But he also appeased traditionalists, who have threatened to refuse to sitat the same table as the Episcopalians' first female leader, by invitingconservative U.S. church leaders to the private meeting that opened inTanzania on Wednesday.

``Her presence is absolute. There's no question about her presence -- that'sactually what the archbishop said,'' Jim Rosenthal, director ofcommunications of the Anglican Communion, told reporters.

``She's here because she's the elected primate of the American church andthere's no expectation she's not going to be here for the rest of thetime,'' he added.


The Miami Herald

Posted on Thu, Feb. 15, 2007

Transcript of Tim Hardaway's comments

From Miami Herald Staff

During an appearance Wednesday on Dan Le Batard's show on Sports Talk 790The Ticket, retired Heat guard Tim Hardaway was asked several questionsabout how he would deal with a gay teammate. Former NBA center John Amaechirevealed last week that he is gay.

Below is a transcript of Hardaway's interview:

Le Batard: How do you deal with a gay teammate?

Hardaway: ''First of all I wouldn't want him on my team. And second of all,if he was on my team, you know, I would really distance myself from himbecause, uh, I don't think that is right. I don't think that he should be inthe locker room while we are in the locker room, and it's just a whole lotof other things and I wouldn't even be a part of that. But stuff like thatis going on and there's a lot of other people I hear that are like that andstill in the closet and don't want to come out of the closet, but you know Ijust leave that alone.''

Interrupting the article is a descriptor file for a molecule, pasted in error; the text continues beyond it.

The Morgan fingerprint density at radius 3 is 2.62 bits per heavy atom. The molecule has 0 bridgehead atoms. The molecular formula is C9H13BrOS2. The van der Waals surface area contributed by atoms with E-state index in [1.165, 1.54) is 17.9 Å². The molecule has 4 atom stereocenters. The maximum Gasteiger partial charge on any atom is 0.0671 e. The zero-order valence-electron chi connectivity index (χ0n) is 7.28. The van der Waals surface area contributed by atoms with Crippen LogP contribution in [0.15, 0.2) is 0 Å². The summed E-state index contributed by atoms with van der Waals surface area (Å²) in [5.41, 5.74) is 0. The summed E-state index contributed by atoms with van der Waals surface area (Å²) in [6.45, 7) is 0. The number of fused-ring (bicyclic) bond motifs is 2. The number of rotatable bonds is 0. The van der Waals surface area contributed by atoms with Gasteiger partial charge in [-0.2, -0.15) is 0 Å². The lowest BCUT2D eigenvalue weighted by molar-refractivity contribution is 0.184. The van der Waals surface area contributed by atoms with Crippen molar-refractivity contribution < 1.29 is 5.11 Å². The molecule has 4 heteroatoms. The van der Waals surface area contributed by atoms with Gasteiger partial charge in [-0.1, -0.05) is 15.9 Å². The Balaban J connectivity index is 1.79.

The New York Times

February 15, 2007
Anglican Leaders to Discuss Gays

Filed at 5:54 a.m. ET

DAR ES SALAAM, Tanzania (AP) -- Leaders of the world's 77 million Anglicanson Thursday were to discuss the liberal stance on gays taken by the church'sAmerican wing, as concerns about gay priests and same-sex unions threaten tobreak apart the Christian denomination.

The primates, or leaders, of most of the global Anglican Communion's 38provinces are holding a closed meeting this week, and the U.S. position ongays is at the top of the agenda.

Splits between Anglicans have been growing for years, but became a crisis in2003 when the Episcopal Church -- the U.S. wing of the Anglican Communion --consecrated its first openly gay bishop, V. Gene Robinson of New Hampshire.

The problems mounted last year with the election of Katharine Jeffertschori, who supports ordaining gays and is the first female leader of theU.S. church.


The Washington Post

Anglican summit scrutinizes U.S stance on gay clergy

By Katie Nguyen
Thursday, February 15, 2007; 8:27 AM

DAR ES SALAAM (Reuters) - Anglican leaders discussed on Thursday the U.S.response to a report criticizing the church there for backing gay priestsand same-sex unions, a row that could split the third-largest Christiandenomination.

The issue is at the heart of this week's critical Anglican summit inTanzania, with the church's spiritual leader, Archbishop of Canterbury RowanWilliams, battling to keep a warring liberal minority and a conservativemajority together.

Williams has come under pressure from conservatives to discipline theliberal U.S. Episcopal Church for appointing openly gay bishop Gene Robinsonin 2003, in a move that outraged traditionalists who say homosexuality is asin.


[Send your comments about articles to]


No comments: